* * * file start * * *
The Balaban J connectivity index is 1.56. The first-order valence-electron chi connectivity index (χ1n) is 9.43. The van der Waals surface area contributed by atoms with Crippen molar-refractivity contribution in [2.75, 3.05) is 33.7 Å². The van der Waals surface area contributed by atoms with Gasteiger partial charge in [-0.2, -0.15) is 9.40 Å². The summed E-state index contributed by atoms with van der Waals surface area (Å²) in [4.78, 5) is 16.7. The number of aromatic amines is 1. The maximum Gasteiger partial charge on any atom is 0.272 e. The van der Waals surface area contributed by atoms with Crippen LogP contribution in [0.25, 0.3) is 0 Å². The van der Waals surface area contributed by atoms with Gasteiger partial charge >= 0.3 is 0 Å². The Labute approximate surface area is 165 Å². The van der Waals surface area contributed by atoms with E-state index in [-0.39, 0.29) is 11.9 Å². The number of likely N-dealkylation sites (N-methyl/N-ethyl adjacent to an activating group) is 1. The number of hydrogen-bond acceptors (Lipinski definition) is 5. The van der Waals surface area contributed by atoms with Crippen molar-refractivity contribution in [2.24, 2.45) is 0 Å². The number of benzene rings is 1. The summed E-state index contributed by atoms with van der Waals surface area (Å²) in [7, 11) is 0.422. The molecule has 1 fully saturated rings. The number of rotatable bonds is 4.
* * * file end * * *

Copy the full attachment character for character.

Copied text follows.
The Balaban J connectivity index is 1.56. The first-order valence-electron chi connectivity index (χ1n) is 9.43. The van der Waals surface area contributed by atoms with Crippen molar-refractivity contribution in [2.75, 3.05) is 33.7 Å². The van der Waals surface area contributed by atoms with Gasteiger partial charge in [-0.2, -0.15) is 9.40 Å². The summed E-state index contributed by atoms with van der Waals surface area (Å²) in [4.78, 5) is 16.7. The number of aromatic amines is 1. The maximum Gasteiger partial charge on any atom is 0.272 e. The van der Waals surface area contributed by atoms with Crippen LogP contribution in [0.25, 0.3) is 0 Å². The van der Waals surface area contributed by atoms with Gasteiger partial charge >= 0.3 is 0 Å². The Labute approximate surface area is 165 Å². The van der Waals surface area contributed by atoms with E-state index in [-0.39, 0.29) is 11.9 Å². The number of likely N-dealkylation sites (N-methyl/N-ethyl adjacent to an activating group) is 1. The number of hydrogen-bond acceptors (Lipinski definition) is 5. The van der Waals surface area contributed by atoms with Crippen molar-refractivity contribution in [2.24, 2.45) is 0 Å². The number of benzene rings is 1. The summed E-state index contributed by atoms with van der Waals surface area (Å²) in [7, 11) is 0.422. The molecule has 1 fully saturated rings. The number of rotatable bonds is 4.